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Potential fracking sites near Mickle Trafford come into focus

Fact-finding event stimulates debate around whether fracking can be done safely

Can fracking for underground shale gas be done safely?

That was the question on the minds of people who attended a fact-finding session organised by industry regulators at Mickle Trafford Village Hall where anti-fracking protesters held a peaceful ‘hoot and toot’ demonstration outside.

Around 70 residents attended last Thursday's (July 21) event where experts from the Environment Agency (EA), Health and Safety Executive (HSE), Public Health England and the Oil and Gas Authority were on hand to answer questions.

Mickle Trafford anti-fracking protest promised at fact-finding event

But anti-frackers and industry regulators could not agree on whether the fracking industry can be managed safely.

Prompting the event is the fact potential fracking sites have been identified at nearby Barrow and Bridge Trafford where a protest camp has sprung up alongside the A56 although no applications have so far been lodged.

A recent 'Hoot and Toot' awareness event when Mickle Trafford residents joined up with the existing anti-fracking protest camp at Bridge Trafford close to a potential fracking site.

Steve Allman, from Frack Free Mickle Trafford, said: “We are very concerned about the issue of fracking in Mickle Trafford. We know there has been a field purchased on the outskirts of the village and we are concerned that planning applications will be made to allow test drilling and possibly fracking.

Guilden Sutton survey shows 76% of residents oppose fracking

“We are here today to raise people’s awareness of what is happening and to answer questions of our own and generally keep people informed.”

Steve, who lives in Mickle Trafford, added: “The regulators are here to say their stance on how they would regulate the industry. Obviously it’s an industry we don’t want and from all the work that we have done we know that fracking is not a safe industry and we don’t accept it can be regulated into safety.”

Anti-frackers Brenda Southward and Tonia Darlington demonstrating outside Mickle Trafford Village Hall where regulators held a session to provide information following concerns energy companies may wish to carry out fracking in the area.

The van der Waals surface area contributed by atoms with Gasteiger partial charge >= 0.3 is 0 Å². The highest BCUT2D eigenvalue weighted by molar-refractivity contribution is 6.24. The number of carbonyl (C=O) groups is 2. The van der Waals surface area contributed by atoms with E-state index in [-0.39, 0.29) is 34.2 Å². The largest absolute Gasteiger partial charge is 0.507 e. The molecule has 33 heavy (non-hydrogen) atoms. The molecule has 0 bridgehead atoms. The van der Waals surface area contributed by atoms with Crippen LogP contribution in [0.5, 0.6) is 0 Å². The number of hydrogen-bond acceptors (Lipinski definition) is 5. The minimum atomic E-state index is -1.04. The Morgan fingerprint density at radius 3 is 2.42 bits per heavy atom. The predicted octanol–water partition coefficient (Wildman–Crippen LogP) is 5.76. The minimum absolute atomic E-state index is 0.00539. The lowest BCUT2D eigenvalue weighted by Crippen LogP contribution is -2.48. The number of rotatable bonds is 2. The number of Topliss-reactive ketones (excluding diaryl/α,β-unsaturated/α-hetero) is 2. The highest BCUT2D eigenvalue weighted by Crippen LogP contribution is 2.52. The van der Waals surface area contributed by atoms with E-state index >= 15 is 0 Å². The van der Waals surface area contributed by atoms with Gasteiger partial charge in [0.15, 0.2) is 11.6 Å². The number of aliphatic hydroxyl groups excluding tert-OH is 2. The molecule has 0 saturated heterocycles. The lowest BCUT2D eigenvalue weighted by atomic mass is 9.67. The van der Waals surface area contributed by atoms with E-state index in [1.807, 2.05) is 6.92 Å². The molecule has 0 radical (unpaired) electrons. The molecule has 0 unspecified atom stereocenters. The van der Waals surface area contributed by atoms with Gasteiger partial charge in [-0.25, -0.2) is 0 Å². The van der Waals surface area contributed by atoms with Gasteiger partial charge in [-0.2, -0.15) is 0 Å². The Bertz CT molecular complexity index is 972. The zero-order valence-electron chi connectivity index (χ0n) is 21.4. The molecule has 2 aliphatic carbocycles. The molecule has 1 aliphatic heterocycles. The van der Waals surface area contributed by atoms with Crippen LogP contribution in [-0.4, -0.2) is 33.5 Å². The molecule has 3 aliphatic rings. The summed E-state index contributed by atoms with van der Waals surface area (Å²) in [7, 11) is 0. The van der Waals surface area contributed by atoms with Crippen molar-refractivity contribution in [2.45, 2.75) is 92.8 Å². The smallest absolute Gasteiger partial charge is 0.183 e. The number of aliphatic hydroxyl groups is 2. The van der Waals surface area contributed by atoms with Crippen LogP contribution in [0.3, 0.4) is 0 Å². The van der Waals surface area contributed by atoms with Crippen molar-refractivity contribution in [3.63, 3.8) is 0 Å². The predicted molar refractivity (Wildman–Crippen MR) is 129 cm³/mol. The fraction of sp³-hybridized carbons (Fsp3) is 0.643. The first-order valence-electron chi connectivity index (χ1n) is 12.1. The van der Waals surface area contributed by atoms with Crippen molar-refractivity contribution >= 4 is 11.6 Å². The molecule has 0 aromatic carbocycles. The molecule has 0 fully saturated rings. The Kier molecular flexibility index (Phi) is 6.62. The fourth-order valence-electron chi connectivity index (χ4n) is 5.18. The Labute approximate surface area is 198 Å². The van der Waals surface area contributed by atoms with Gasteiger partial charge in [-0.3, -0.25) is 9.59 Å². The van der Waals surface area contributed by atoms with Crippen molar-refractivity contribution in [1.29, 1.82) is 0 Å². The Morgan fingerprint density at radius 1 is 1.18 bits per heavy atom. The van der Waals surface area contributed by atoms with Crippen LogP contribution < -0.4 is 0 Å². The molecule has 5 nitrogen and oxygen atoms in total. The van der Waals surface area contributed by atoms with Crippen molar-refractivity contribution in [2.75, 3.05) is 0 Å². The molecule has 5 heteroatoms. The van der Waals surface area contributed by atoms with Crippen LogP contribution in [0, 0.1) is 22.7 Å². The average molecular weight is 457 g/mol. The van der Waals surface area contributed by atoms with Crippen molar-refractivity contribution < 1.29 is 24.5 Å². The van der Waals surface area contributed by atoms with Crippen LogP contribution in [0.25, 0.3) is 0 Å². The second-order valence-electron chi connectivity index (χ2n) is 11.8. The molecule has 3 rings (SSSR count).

Tony Poole, of the Environment Agency, said he had no prior knowledge of what may or may not be coming down the tracks in terms of fracking or coalbed methane extraction. Chester people had attended a similar session in Knutsford and requested an engagement meeting because of local concerns.

He commented: “It’s about explaining what we do in terms of regulation with each regulator explaining what their duties are and how they regulate the industry and coming along to listen to people’s concerns so they can ask questions about what we do.”

With respect to residents’ fears, he said there had been comments around the risk to the water supply, the waste produced, well emissions, climate change and the potential for earthquakes.

Chester 'fracking' sites are near earthquake epicentre

Graphic by John Murray showing the proximity of two potential 'fracking' sites at Bridge Trafford and Morley Hall at Little Barrow and the epicentre of the 1750 earthquake which occurred on the outskirts of Chester.

Stressing fracking can be done with minimal risk, he continued: “As an agency, we believe if it’s done how the permit is set out – if we regulate it – we wouldn’t issue permits if we didn’t think it could be done safely.”

Anti-fracking campaigners are to carry out a survey in Mickle Trafford to gauge the public mood.

This followed a professionally conducted survey in a neighbouring village by Frack Free Guilden Sutton which found more than 76% of all respondents thought fracking was a bad idea. Only 9% felt it was a good idea.

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